USI: I like how you describe it as detective work.
TF: Well yes, as I just said to my students earlier today: “If I don’t take a picture of something that’s potentially life threatening, the patient could go home and die.”
USI: So ultrasound is an essential modality then.
TF: Oh absolutely – essential for a lot of reasons. One of the reasons is there is no ionizing radiation, so to that extent we’re safer than some of the other modalities that can be used for imaging. We’re less expensive…and you know we’re reproducible. We can repeat the exam if necessary again without worrying about radiation or toxic contrast agents and things like that. So there are definite benefits to ultrasound over some of the other imaging modalities.
Learn more about how ultrasounds work, and how the technology compares to other types of medical imaging.
USI: Now you’re a professor at Thomas Jefferson University. I’m guessing you must enjoy teaching?
TF: Yes, I love it. You love taking these new students who have never seen any of this before – it’s all brand new – and watching the transition as they go from green students to fully developed professionals after one to two years of training, depending on which pathway they took.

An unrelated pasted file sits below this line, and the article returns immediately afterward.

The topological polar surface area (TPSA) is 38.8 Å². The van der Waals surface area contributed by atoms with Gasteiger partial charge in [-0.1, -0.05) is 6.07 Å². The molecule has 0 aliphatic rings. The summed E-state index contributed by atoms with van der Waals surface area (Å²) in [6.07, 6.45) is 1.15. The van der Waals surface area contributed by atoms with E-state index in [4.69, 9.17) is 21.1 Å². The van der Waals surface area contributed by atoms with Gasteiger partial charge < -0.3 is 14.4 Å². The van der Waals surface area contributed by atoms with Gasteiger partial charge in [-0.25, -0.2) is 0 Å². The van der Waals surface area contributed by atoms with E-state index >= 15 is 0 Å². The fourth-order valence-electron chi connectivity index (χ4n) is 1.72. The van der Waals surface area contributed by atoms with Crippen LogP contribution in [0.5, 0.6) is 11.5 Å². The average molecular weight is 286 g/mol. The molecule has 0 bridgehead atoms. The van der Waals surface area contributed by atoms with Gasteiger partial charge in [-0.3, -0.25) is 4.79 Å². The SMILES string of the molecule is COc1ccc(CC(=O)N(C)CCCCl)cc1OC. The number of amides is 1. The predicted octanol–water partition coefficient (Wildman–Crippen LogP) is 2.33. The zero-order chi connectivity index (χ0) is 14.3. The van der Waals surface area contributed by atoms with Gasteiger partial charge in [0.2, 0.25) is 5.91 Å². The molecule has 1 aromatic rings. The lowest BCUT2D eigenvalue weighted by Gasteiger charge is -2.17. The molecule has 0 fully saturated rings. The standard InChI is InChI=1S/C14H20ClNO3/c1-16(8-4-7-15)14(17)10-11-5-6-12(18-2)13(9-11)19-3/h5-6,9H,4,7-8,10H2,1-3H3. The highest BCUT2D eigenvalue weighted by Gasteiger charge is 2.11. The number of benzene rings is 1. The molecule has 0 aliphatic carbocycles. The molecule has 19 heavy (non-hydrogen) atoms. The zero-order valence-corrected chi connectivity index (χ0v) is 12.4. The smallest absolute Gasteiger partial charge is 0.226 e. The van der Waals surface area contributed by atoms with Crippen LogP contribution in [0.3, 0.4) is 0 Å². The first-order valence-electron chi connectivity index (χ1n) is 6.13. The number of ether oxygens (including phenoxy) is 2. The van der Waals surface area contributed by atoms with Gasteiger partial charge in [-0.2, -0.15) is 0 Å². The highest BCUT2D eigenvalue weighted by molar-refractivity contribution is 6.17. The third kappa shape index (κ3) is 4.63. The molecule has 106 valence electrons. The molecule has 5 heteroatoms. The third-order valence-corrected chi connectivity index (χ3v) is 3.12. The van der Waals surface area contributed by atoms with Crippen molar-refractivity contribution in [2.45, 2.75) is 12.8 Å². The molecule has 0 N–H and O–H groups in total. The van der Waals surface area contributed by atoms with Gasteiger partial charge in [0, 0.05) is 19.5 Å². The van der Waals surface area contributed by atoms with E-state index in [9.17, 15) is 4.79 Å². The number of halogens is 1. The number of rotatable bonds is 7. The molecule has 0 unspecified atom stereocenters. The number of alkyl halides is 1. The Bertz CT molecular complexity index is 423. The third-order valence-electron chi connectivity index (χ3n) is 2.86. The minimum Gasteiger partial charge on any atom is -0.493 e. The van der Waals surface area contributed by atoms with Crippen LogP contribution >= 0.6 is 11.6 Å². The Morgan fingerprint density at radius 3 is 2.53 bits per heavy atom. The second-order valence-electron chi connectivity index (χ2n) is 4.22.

USI: And you’ve even been to China to teach medical students?
TF: Yes. I was there in 2015 as part of what was called the University Immersion Program. They do a summer program at Sichuan University where the students take this two-week course where professors from around the world come in. So I was teaching the West China Medical students ultrasound physics, among other things. I did a bunch of topics that were all ultrasound-related. And this year  I went back to China again for another reason – there were a couple meetings and things like that. And then most recently, a couple weeks ago, I was in Dubai giving an OB-GYN course. So I get around.
As my department chair and I were discussing, when I travel I’m not just “Traci Fox”, I’m ‘Traci Fox from Thomas Jefferson University.” So I’m representing Jefferson. I like that part of it where I get to say this is what Jefferson has to offer, and talk about our university and our hospital. Basically I’m like an ambassador.